Failed projects aren’t the only potential downside of crowdfunded games, however. While Kickstarter does make sure that investors are refunded if the product isn’t delivered, that doesn’t mean that titles are always delivered in a timely fashion. Nor does it ensure quality. Consumers can be quite fickle. A number of failed or delayed projects could easily make it harder for developers to find success on Kickstarter. For the crowdfunding model to continue successfully, developers will have to deliver quality experiences in a timely fashion. If gamers don’t feel as though the money they’re spending is worth it, the entire model could fall apart, despite the successes we’ve already seen.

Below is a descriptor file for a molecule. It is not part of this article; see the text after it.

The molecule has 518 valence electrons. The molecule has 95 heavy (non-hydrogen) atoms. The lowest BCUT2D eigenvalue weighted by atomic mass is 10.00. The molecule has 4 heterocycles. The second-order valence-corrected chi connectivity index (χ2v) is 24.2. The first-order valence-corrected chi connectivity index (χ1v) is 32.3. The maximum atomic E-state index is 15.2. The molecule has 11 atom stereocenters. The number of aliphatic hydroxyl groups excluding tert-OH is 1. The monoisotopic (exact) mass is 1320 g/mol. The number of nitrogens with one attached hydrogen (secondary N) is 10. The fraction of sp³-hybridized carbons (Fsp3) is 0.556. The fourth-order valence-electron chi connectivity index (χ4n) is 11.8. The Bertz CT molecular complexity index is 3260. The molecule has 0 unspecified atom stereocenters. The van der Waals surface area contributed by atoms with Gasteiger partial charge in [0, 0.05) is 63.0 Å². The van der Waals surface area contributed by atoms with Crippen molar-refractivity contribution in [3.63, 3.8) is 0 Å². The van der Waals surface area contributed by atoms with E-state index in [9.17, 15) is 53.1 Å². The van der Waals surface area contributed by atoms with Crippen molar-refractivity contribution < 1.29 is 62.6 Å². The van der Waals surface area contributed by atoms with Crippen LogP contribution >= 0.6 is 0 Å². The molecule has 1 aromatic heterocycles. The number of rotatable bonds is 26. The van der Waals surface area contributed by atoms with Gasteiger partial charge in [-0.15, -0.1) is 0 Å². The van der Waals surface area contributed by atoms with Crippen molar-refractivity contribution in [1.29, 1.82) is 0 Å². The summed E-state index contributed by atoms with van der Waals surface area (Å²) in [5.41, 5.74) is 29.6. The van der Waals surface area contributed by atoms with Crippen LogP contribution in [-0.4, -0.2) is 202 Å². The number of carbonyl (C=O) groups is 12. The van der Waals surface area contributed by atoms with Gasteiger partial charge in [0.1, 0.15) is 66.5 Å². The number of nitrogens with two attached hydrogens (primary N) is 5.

Perhaps the biggest question the independent era raises is what impact the rise of indie gaming will have on the overall industry going forward. And it really is an interesting quandary. While crowdfunding has provided us with high-quality titles like Shovel Knight, it’s not implausible that giving gamers access to cheaper media will lead to publishers spending less money to compete. We’re already seeing major publishers releasing smaller, download-only titles. Even Nintendo has joined in, spending development resources on smaller games like NES Remix. If gamers are taking advantage of more affordable titles, will we see publishers taking less advantage of bigger, “riskier” franchises? Mighty No. 9 came into existence because Capcom had all but abandoned interest in developing new games in the Mega Man franchise. Seeing an opening, indie developer Comcept decided to gives fans a spiritual successor to the franchise. The Kickstarter campaign generated so much interest that Comcept is starting to explore the possibility of an animated series based on the game– an impressive feat considering it hasn’t even been released yet! The problem is, the best titles we’ve seen coming from the indie era so far harken back to the 8- and 16-bit generations. Could Mighty No. 9‘s success have a negative impact on whether or not Capcom makes another Resident Evil? Perhaps the publisher will see the interest generated in a 2D game and scale back its projects as a result. There is no solid answer just yet.